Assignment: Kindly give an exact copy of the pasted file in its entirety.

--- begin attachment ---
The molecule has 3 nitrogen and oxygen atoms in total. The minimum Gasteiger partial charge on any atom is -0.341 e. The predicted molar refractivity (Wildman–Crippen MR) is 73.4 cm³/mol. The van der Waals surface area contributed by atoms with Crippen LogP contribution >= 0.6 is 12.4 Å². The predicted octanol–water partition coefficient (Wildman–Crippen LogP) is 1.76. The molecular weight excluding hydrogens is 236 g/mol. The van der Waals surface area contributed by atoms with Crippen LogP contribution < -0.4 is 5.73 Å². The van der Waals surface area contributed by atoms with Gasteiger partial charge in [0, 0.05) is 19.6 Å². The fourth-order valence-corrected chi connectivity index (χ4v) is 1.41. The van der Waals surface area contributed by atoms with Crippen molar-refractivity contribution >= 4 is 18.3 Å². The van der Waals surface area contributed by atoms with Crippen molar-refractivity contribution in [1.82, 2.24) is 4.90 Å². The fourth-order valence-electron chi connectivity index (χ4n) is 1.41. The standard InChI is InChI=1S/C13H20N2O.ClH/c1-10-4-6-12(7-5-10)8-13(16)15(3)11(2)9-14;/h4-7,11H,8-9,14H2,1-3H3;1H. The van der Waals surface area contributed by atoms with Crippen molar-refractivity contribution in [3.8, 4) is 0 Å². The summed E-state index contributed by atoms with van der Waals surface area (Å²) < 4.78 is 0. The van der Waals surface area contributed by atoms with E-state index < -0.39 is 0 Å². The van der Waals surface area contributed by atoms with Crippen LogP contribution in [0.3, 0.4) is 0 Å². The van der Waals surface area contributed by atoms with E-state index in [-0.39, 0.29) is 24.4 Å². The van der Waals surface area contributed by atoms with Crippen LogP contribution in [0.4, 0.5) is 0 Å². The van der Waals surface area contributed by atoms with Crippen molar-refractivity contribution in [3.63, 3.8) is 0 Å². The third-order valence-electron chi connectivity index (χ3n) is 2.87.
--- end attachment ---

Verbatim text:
The molecule has 3 nitrogen and oxygen atoms in total. The minimum Gasteiger partial charge on any atom is -0.341 e. The predicted molar refractivity (Wildman–Crippen MR) is 73.4 cm³/mol. The van der Waals surface area contributed by atoms with Crippen LogP contribution >= 0.6 is 12.4 Å². The predicted octanol–water partition coefficient (Wildman–Crippen LogP) is 1.76. The molecular weight excluding hydrogens is 236 g/mol. The van der Waals surface area contributed by atoms with Crippen LogP contribution < -0.4 is 5.73 Å². The van der Waals surface area contributed by atoms with Gasteiger partial charge in [0, 0.05) is 19.6 Å². The fourth-order valence-corrected chi connectivity index (χ4v) is 1.41. The van der Waals surface area contributed by atoms with Crippen molar-refractivity contribution >= 4 is 18.3 Å². The van der Waals surface area contributed by atoms with Crippen molar-refractivity contribution in [1.82, 2.24) is 4.90 Å². The fourth-order valence-electron chi connectivity index (χ4n) is 1.41. The standard InChI is InChI=1S/C13H20N2O.ClH/c1-10-4-6-12(7-5-10)8-13(16)15(3)11(2)9-14;/h4-7,11H,8-9,14H2,1-3H3;1H. The van der Waals surface area contributed by atoms with Crippen molar-refractivity contribution in [3.8, 4) is 0 Å². The summed E-state index contributed by atoms with van der Waals surface area (Å²) < 4.78 is 0. The van der Waals surface area contributed by atoms with E-state index < -0.39 is 0 Å². The van der Waals surface area contributed by atoms with Crippen LogP contribution in [0.3, 0.4) is 0 Å². The van der Waals surface area contributed by atoms with E-state index in [-0.39, 0.29) is 24.4 Å². The van der Waals surface area contributed by atoms with Crippen LogP contribution in [0.4, 0.5) is 0 Å². The van der Waals surface area contributed by atoms with Crippen molar-refractivity contribution in [3.63, 3.8) is 0 Å². The third-order valence-electron chi connectivity index (χ3n) is 2.87.